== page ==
As everyone knows by now, these traumatic episodes climaxed on Friday January 9, 2015 with the hostage taking and murders of  some of the people in the Kosher Grocery Store, and the  fatal shooting of  three terrorists (two from Charlie Hebdo and one involved in both the grocery store incident and the police officer’s death on Thursday the 8th- the female accomplice is still at large as of this writing).  I would say that the city breathed a sigh of relief, except that there was understandable anger and a collective desire to express unity against these horrific acts.

The American-owned Joe Allen Restaurant and Bar  publicly expressed support of Charlie, along with thousands of other establishments in Paris.

The American-owned Joe Allen Restaurant and Bar publicly expressed support of Charlie, along with thousands of other establishments in Paris.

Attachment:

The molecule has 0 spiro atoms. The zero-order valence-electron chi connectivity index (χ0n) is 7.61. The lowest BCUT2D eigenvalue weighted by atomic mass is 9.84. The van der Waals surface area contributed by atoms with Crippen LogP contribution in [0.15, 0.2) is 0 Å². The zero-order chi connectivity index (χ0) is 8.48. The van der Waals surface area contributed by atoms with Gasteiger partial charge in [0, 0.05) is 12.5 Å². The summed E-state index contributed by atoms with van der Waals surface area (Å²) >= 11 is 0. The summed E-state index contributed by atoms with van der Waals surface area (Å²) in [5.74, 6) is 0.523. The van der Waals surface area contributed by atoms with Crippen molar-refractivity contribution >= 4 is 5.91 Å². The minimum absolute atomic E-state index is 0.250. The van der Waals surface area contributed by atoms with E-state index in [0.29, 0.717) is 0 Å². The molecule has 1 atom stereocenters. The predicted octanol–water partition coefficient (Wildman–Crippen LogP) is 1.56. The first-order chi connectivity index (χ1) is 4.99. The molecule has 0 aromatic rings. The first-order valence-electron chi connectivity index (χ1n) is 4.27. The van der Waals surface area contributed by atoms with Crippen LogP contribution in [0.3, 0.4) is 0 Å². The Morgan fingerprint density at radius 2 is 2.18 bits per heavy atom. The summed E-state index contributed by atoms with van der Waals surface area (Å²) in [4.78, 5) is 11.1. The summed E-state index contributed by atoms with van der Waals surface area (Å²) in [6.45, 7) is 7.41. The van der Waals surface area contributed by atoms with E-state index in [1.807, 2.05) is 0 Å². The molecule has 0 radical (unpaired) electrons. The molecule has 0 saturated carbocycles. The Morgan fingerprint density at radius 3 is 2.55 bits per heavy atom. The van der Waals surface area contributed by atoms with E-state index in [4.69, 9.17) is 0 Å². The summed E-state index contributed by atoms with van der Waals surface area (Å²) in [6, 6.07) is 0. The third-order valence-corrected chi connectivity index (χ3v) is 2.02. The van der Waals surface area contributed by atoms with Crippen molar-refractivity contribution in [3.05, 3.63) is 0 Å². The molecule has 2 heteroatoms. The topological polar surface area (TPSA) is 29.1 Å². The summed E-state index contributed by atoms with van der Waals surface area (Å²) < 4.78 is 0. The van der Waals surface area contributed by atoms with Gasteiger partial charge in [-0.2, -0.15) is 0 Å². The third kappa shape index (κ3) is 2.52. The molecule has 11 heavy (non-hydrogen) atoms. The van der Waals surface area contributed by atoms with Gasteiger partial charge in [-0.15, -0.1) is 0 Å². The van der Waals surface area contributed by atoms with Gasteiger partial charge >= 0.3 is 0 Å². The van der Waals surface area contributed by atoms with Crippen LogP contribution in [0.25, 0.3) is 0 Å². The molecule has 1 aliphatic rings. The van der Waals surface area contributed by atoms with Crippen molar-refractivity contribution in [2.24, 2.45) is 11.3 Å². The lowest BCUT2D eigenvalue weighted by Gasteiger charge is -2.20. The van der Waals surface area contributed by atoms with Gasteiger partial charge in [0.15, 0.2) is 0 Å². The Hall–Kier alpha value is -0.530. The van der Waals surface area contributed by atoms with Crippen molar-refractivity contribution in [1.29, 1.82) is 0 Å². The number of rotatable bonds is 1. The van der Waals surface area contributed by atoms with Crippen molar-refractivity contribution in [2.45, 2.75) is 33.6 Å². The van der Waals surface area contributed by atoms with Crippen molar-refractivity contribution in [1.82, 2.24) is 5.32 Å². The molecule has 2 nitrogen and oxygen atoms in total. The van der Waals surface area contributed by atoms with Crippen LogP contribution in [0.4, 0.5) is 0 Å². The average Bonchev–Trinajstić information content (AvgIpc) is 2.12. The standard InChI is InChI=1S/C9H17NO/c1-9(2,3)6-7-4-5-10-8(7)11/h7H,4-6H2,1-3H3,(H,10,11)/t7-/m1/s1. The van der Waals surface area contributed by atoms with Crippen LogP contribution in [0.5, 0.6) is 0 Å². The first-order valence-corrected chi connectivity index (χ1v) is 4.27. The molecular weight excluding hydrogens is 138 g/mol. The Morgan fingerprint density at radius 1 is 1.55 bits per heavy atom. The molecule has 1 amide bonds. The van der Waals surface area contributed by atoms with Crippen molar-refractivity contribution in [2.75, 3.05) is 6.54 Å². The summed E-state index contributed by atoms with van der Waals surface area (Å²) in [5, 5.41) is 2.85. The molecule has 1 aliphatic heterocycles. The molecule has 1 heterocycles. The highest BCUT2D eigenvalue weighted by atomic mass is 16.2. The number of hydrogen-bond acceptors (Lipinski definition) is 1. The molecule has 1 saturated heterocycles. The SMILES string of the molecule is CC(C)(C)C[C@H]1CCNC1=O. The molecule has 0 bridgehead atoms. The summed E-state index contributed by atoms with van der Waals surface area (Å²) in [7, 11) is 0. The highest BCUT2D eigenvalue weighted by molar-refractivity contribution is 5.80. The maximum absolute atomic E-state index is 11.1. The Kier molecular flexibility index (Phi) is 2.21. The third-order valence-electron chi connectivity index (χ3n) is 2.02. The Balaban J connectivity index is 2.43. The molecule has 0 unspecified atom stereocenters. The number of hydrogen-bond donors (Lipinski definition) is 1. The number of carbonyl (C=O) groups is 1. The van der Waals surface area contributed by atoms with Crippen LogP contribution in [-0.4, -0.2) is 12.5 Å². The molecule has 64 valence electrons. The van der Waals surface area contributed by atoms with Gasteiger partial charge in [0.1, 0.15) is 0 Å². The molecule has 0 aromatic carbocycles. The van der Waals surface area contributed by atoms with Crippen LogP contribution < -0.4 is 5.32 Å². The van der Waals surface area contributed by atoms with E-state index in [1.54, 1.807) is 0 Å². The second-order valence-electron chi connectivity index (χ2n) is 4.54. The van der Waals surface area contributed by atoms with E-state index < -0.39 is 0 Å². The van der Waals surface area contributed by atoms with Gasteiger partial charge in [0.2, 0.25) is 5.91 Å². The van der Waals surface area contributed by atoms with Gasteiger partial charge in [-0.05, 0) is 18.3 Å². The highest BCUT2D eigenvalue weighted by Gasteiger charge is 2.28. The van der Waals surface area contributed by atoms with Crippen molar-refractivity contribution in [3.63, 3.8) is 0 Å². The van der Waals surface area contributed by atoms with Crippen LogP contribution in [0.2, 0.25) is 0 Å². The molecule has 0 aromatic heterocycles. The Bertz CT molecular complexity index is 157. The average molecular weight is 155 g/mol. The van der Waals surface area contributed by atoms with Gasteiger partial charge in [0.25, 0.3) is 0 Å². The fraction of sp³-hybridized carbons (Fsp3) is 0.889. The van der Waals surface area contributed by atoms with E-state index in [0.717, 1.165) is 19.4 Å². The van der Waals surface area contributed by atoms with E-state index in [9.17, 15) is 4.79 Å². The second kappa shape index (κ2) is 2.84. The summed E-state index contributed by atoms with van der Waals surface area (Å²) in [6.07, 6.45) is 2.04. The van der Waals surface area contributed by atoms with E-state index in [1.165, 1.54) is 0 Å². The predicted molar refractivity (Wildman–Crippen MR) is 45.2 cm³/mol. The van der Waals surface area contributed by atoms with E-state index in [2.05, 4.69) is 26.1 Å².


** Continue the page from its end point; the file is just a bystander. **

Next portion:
By Friday, there was a police presence in strategic locations, including tourist sites.  I tried to get used to walking alongside soldiers with sub-machine guns ‘at the ready’, strapped across their chests.  I wondered if it was safer to walk beside, behind or in front of these highly trained military personnel. I also realized that I was learning a lesson from the tenacious French, who throughout their history had experienced many tumultuous events and still believed that ‘Life Goes On’.  Yes, indeed, I was carrying on.  I also witnessed the courage of the people and their firm intention to gather peacefully to show terrorists that they would not ever be intimidated by their heinous acts.  Sentiments about the fundamental right of Freedom of Expression are definitely alive and well in the City Of Light too.  The massive public demonstration  of millions, along with world leaders in the streets of Paris on Sunday January 11th made it very clear to me that Liberté,  Égalité and Fraternité  (Freedom, Equality and Brotherhood) are principles to which we must all aspire for a better world.  I think that my coincidental visit to Paris during these attacks has  reinforced my beliefs about being courageous in the face of fear and  walking freely to my own beat, even  if others might think that my steps should have a different tempo!